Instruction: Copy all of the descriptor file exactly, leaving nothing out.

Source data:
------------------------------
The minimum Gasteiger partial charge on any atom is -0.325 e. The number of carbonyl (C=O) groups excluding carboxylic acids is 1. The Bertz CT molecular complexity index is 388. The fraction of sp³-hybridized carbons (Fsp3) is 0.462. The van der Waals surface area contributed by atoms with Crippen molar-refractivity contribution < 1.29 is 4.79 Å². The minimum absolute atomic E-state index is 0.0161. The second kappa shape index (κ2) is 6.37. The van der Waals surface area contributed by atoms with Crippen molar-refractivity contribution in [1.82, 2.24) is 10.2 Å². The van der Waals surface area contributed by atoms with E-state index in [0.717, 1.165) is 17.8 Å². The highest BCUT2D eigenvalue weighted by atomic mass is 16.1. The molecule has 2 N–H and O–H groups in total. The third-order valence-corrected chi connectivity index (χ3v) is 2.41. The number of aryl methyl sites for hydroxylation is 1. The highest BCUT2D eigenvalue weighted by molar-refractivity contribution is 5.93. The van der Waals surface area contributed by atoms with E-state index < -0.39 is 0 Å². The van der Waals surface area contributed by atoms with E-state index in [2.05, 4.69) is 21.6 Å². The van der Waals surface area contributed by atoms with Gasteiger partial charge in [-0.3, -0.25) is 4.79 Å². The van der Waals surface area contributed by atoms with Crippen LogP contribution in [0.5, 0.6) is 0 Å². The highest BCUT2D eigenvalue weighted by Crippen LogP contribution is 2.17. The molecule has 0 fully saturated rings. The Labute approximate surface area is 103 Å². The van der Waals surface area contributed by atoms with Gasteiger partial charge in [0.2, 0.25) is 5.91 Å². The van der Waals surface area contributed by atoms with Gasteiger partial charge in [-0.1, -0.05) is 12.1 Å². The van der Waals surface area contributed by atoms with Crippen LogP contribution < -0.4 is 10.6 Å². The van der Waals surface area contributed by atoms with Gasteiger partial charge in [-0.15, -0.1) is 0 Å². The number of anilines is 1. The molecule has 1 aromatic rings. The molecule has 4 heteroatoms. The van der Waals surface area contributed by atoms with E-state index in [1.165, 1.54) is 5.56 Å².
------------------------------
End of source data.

The minimum Gasteiger partial charge on any atom is -0.325 e. The number of carbonyl (C=O) groups excluding carboxylic acids is 1. The Bertz CT molecular complexity index is 388. The fraction of sp³-hybridized carbons (Fsp3) is 0.462. The van der Waals surface area contributed by atoms with Crippen molar-refractivity contribution < 1.29 is 4.79 Å². The minimum absolute atomic E-state index is 0.0161. The second kappa shape index (κ2) is 6.37. The van der Waals surface area contributed by atoms with Crippen molar-refractivity contribution in [1.82, 2.24) is 10.2 Å². The van der Waals surface area contributed by atoms with E-state index in [0.717, 1.165) is 17.8 Å². The highest BCUT2D eigenvalue weighted by atomic mass is 16.1. The molecule has 2 N–H and O–H groups in total. The third-order valence-corrected chi connectivity index (χ3v) is 2.41. The number of aryl methyl sites for hydroxylation is 1. The highest BCUT2D eigenvalue weighted by molar-refractivity contribution is 5.93. The van der Waals surface area contributed by atoms with E-state index < -0.39 is 0 Å². The van der Waals surface area contributed by atoms with E-state index in [2.05, 4.69) is 21.6 Å². The van der Waals surface area contributed by atoms with Gasteiger partial charge in [-0.3, -0.25) is 4.79 Å². The van der Waals surface area contributed by atoms with Crippen LogP contribution in [0.5, 0.6) is 0 Å². The highest BCUT2D eigenvalue weighted by Crippen LogP contribution is 2.17. The molecule has 0 fully saturated rings. The Labute approximate surface area is 103 Å². The van der Waals surface area contributed by atoms with Gasteiger partial charge in [0.2, 0.25) is 5.91 Å². The van der Waals surface area contributed by atoms with Gasteiger partial charge in [-0.1, -0.05) is 12.1 Å². The van der Waals surface area contributed by atoms with Crippen LogP contribution < -0.4 is 10.6 Å². The van der Waals surface area contributed by atoms with Gasteiger partial charge in [-0.15, -0.1) is 0 Å². The number of anilines is 1. The molecule has 1 aromatic rings. The molecule has 4 heteroatoms. The van der Waals surface area contributed by atoms with E-state index in [1.165, 1.54) is 5.56 Å².